As investors, we buy, sell, and hold shares in companies all the time. Before selling or buying a stake in a company, savvy investors will research, research, and research some more. I know it may be hard to believe, but I love rolling up my sleeves and diving into this kind of research. If you know what to dig for and how to find it, there’s a story in that sea of numbers and reports, and it’s the story you want to uncover before you invest your hard-earned money.
Every company is different, so your research for one company may go down a different path than for another company, but there are basics like earnings, sales, growth catalysts, valuation, how the company treats shareholders, and much more. And there’s one question I make sure to answer every time: How is the CEO affecting the company?
The Chief Executive Officers are the big bosses, and the buck always stops with them, whether they like it or not. If a company is in the right hands, it can soar. But if the wrong person is steering the ship, the company can just as easily crash and burn. So if I don’t like the changes a CEO is making, I’m going to get out of that stock as fast as I can (and visa versa).
- Urgent Alert from Hilary Kramer: A 1987-style crash may be the least of our worries
In my media appearances, we’re sometimes asked whether to rate people or trends the same way we rate stocks: buy, hold or sell. So just for fun, here are five popular CEOs and how I would rate them right now. Let’s take a look.
Elon Musk: Ever heard of Tesla (TLSA)? (My GameChangers subscribers made money on Tesla back in 2010, right after it went public.) This man is the success behind the company. Musk is the co-founder and is currently the head of product design at Tesla Motors. As you may very well know, Tesla has been extremely successful. In the year-to-date, shares have risen nearly 210%. Tesla Motor’s success is very much because of its CEO. Musk resembles Steve Jobs and is, without a doubt, a genius. He is on the cutting edge of technology, innovation and style. If you want to be in on someone changing the world, Musk can do it. He sees where the puck is going. A strong buy.
Jamie Dimon: He is the CEO of JPMorgan (JPM). I have no doubt that Dimon will move JPM to a higher level. He was smart in managing risk during 2008-2009. Dimon picked up Bear Stearns for nearly nothing and then was able to enjoy immunity against the risks associated with Bear Stearns. (The recent losses by the notorious trader, the Whale, shouldn’t have happened, but Dimon’s positive moves outweigh that). Dimon knows how to manage costs, compensate those that are talented professionals and keep expertise and institutional knowledge within the bank. Even if he leaves JPM, he will have a top #1 position at another global bank or as Treasury secretary. A strong buy.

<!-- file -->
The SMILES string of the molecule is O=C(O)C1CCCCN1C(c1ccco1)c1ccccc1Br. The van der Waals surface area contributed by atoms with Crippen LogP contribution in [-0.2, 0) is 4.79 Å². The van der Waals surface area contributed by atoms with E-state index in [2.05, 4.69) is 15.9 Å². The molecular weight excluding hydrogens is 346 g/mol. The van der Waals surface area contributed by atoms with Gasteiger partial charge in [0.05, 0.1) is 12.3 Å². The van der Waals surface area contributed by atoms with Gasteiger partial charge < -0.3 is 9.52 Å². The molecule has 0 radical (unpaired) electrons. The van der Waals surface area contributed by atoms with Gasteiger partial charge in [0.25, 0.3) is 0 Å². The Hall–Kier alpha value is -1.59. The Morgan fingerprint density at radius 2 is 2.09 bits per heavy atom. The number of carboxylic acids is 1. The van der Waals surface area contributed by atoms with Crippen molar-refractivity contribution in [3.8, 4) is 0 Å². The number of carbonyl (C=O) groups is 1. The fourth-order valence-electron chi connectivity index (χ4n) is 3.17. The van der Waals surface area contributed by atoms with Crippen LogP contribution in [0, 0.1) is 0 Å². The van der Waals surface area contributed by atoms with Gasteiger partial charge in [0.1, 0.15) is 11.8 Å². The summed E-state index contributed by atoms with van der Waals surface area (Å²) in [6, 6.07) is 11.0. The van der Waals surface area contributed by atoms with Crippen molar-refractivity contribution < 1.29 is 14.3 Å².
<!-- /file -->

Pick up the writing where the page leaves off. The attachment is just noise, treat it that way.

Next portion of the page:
Steve Cohen: This man is the founder of SAC Capital Advisors, a Stamford, Connecticut-based hedge fund focusing primarily on equity market strategies. Cohen created a silo contemporary hedge fund that knows how to be stealth and fast and make money. I see Cohen as a rare fund manager. I think one day he will have a private family fund with his own billions. A buy.
Michael Dell: This is the founder and CEO behind Dell (DELL). It would be an understatement to say that Dell has not done well. In the company’s most recent earnings report, DELL posted a 79% decline in earnings, as rising tablet and smartphone demand caused traditional PC sales to slide further. Michael Dell’s company is in serious trouble. Why? He missed the tablets, the last decade of opportunity that came with changes to the technology landscape and shareholders paid the price. This CEO is a sell.
Ron Johnson: The man who single-handedly brought down JC Penney (JCP). Johnson had all the tools given to him by the board of JCP so that he could transform the company. He was the Senior Vice President of Retail Operations at Apple (AAPL) where he rolled out the Apple Retail Stores and the Genius Bar.
Before Apple, he was the vice president of merchandising for Target (TGT). Clearly, Johnson didn’t understand or know his consumers at JCP and he underestimated the value of the employees that worked loyally at those stores. It is also important to note that the hubris of his spending while in the corner office really turns off Wall Street investors — it is always better to err on the side of living more like other employees than walling oneself off with private jets and closed door offices. A strong sell.
To hear more about my thoughts on the CEOs, take a look at the video below.